WASHINGTON – The Bush administration has scaled back plans to quickly build a “virtual fence” along the U.S.-Mexico border, delaying completion of the first phase of the project by at least three years and shifting away from linked, tower-mounted sensors and communications and surveillance gear, federal officials said Wednesday.
Technical problems discovered in a 28-mile pilot project south of Tucson prompted the change in plans, Homeland Security Department officials and congressional auditors told a House subcommittee.
While the department took over that initial stretch Friday from Boeing, authorities confirmed that Project 28, the initial deployment of its Secure Border Initiative network, did not work as planned or meet the needs of the U.S. Border Patrol.
The announcement marked a major setback for what President Bush in May 2006 called “the most technologically advanced border security initiative in American history.” The virtual fence was to be a key component of his proposed overhaul of U.S. immigration policies, which died last year in the Senate.
Investigators for the Government Accountability Office had earlier warned that the effort was beset by both expected and unplanned difficulties. But Wednesday, they disclosed new troubles that will require a redesign and said the first phase will not be completed until near the end of the next president’s first term.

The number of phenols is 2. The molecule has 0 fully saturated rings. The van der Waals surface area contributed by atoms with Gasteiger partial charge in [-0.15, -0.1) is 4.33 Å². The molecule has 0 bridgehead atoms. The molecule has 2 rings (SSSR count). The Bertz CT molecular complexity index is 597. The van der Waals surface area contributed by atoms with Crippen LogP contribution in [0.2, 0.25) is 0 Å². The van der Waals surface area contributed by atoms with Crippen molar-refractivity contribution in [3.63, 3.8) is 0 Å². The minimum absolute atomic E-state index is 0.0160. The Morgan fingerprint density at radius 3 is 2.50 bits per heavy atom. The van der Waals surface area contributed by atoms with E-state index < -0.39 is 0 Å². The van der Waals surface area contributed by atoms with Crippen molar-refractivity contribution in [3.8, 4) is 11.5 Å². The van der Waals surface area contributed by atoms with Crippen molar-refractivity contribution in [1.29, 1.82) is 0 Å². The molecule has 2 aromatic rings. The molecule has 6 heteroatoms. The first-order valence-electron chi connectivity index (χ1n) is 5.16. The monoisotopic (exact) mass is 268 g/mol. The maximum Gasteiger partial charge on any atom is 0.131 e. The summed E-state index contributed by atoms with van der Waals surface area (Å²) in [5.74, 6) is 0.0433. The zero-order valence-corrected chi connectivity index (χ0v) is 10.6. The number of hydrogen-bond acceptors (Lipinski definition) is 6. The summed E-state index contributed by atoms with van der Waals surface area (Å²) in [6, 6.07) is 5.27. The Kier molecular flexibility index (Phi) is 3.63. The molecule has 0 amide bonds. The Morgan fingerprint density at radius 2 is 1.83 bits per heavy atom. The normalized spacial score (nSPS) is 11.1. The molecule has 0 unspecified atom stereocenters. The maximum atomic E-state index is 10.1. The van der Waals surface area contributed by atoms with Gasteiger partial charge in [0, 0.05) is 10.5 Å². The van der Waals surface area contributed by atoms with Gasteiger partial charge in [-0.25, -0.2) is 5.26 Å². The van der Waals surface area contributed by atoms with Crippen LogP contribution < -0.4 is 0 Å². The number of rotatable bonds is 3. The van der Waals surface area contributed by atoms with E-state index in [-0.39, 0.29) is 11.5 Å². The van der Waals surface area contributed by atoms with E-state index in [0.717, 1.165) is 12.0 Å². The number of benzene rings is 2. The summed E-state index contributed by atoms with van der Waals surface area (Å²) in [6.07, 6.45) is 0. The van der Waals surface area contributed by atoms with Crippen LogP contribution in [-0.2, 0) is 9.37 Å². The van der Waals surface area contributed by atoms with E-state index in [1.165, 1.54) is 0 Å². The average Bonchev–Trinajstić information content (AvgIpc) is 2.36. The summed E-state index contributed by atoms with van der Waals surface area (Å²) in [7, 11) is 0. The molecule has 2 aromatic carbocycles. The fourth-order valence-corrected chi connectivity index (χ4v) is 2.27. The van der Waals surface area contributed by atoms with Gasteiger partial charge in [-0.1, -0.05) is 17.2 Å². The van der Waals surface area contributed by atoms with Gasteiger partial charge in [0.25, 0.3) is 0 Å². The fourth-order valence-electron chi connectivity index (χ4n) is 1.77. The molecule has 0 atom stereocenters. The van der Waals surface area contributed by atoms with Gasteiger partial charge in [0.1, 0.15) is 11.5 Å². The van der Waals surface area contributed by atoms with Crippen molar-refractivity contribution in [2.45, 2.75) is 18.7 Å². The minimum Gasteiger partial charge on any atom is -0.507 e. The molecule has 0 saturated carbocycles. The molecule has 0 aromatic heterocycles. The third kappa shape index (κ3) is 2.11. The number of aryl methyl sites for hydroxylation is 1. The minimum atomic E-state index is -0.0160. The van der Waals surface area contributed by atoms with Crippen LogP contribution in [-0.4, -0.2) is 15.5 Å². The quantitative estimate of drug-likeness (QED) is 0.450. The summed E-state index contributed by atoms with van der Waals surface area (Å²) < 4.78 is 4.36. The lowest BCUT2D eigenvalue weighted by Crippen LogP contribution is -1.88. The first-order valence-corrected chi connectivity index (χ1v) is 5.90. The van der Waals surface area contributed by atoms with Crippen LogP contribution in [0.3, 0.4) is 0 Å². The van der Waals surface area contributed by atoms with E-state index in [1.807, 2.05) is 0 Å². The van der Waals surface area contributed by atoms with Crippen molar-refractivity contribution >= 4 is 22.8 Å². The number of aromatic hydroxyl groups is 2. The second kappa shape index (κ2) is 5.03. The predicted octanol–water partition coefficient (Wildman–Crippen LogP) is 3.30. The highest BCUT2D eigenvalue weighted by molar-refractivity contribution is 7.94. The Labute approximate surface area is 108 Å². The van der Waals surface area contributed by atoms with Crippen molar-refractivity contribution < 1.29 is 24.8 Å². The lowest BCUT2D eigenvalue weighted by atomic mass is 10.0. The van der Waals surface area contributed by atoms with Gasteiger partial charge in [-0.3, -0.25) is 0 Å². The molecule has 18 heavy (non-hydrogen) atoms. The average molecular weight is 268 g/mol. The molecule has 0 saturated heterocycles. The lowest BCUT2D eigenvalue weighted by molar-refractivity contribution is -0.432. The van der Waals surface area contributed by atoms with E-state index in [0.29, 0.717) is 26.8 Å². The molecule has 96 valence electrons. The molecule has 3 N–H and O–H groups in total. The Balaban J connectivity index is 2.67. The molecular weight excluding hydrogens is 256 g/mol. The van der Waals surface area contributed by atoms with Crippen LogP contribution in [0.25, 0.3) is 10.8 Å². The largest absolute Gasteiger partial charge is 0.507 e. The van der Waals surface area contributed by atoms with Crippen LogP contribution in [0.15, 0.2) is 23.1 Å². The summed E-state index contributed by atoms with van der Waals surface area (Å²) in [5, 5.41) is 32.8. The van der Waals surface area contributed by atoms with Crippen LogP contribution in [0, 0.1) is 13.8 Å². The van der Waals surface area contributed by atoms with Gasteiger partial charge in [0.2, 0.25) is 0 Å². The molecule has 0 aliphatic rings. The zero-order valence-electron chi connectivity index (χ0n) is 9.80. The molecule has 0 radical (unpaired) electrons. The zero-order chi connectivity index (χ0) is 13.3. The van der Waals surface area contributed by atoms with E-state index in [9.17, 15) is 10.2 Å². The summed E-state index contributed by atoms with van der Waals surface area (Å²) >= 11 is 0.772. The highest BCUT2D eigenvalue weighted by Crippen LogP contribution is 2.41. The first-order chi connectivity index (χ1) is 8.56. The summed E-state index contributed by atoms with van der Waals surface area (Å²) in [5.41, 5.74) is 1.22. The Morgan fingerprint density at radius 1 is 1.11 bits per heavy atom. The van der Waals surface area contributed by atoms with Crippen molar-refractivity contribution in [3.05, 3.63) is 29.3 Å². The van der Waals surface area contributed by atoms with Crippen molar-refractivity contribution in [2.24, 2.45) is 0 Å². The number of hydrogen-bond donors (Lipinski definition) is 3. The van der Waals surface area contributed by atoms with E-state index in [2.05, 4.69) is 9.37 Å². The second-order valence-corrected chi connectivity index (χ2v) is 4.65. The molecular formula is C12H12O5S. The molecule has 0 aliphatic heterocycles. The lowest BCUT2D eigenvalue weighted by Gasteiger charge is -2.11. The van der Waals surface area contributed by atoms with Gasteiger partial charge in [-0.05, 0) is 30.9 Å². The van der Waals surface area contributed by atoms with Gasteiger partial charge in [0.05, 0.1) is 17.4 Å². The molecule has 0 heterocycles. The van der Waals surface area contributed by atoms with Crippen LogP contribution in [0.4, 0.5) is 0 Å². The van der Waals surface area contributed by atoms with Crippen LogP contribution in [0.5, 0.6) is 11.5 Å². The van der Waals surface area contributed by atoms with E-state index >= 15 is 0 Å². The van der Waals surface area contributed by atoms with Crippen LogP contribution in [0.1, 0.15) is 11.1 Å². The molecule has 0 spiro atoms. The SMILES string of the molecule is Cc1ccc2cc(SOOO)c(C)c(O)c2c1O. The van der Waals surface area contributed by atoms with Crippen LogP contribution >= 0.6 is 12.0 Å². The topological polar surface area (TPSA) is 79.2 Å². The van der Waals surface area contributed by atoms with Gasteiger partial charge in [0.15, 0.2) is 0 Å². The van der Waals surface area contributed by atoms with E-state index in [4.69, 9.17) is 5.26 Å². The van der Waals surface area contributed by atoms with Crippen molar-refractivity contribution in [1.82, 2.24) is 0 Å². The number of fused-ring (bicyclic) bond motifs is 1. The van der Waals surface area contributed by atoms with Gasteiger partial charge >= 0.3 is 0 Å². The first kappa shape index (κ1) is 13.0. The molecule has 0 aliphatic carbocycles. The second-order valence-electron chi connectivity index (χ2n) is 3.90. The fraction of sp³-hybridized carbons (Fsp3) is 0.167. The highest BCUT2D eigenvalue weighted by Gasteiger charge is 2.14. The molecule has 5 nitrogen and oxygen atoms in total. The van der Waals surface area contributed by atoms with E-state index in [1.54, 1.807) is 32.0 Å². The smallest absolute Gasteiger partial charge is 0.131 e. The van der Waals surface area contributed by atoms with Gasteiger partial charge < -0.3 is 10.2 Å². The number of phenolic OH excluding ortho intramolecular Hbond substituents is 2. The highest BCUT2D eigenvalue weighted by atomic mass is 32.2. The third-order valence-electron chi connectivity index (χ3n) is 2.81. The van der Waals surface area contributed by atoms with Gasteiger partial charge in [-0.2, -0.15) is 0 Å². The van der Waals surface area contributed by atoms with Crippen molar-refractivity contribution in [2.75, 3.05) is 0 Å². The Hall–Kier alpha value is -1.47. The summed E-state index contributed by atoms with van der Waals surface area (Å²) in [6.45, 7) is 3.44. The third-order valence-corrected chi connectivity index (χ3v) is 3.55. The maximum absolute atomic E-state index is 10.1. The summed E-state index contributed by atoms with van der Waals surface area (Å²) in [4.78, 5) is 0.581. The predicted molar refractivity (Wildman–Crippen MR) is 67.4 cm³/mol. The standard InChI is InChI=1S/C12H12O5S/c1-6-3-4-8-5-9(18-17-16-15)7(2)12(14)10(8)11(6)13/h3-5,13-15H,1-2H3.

The department has said that the initial effort, while flawed, still has helped it apprehend 2,000 illegal immigrants since September. It estimated in 2006 that it would spend $7.6 billion through 2011 to secure the entire 2,000-mile southern border, an ambition that was meant to win support from conservatives for a new law creating a guest-worker program and a path to legalization for 12 million illegal immigrants.
But officials Wednesday said they now expect only to complete the first phase of the virtual fence’s deployment – roughly 100 miles near Tucson, Yuma, Ariz., and El Paso – by the end of 2011, instead of by the end of 2008.
The virtual fence was to complement a physical fence that the administration now says will include 370 miles of pedestrian fencing and 300 miles of vehicle barriers on the border that was to be completed by the end of this year. The GAO said this portion of the project may also be delayed and that its total cost cannot be determined.
The pilot virtual fence included nine mobile towers, radar, cameras, and vehicles retrofitted with laptops and satellite phones or handheld devices. They were to be linked to a near-real-time, maplike projection of the frontier that agents could use to track targets and direct law enforcement resources.
GAO investigators said that Boeing selected software designed for police dispatchers that could not initially process the massive amounts of sensor data. As a result, imagery could not instantly reach a Tucson command center 65 miles to the north, making it hard for operators to lock cameras on targets.
Radar systems were also triggered inadvertently by rain and other environmental factors. Cameras had trouble resolving images at five kilometers when they were expected to work at twice that distance, said Richard Stana, the GAO’s director of homeland security and justice issues.
He added that the system was developed with “minimal input” from Border Patrol agents, resulting in an unworkable “demonstration project” instead of an operating pilot system. He blamed the DHS for acting too hastily in trying to deliver a working pilot by last June.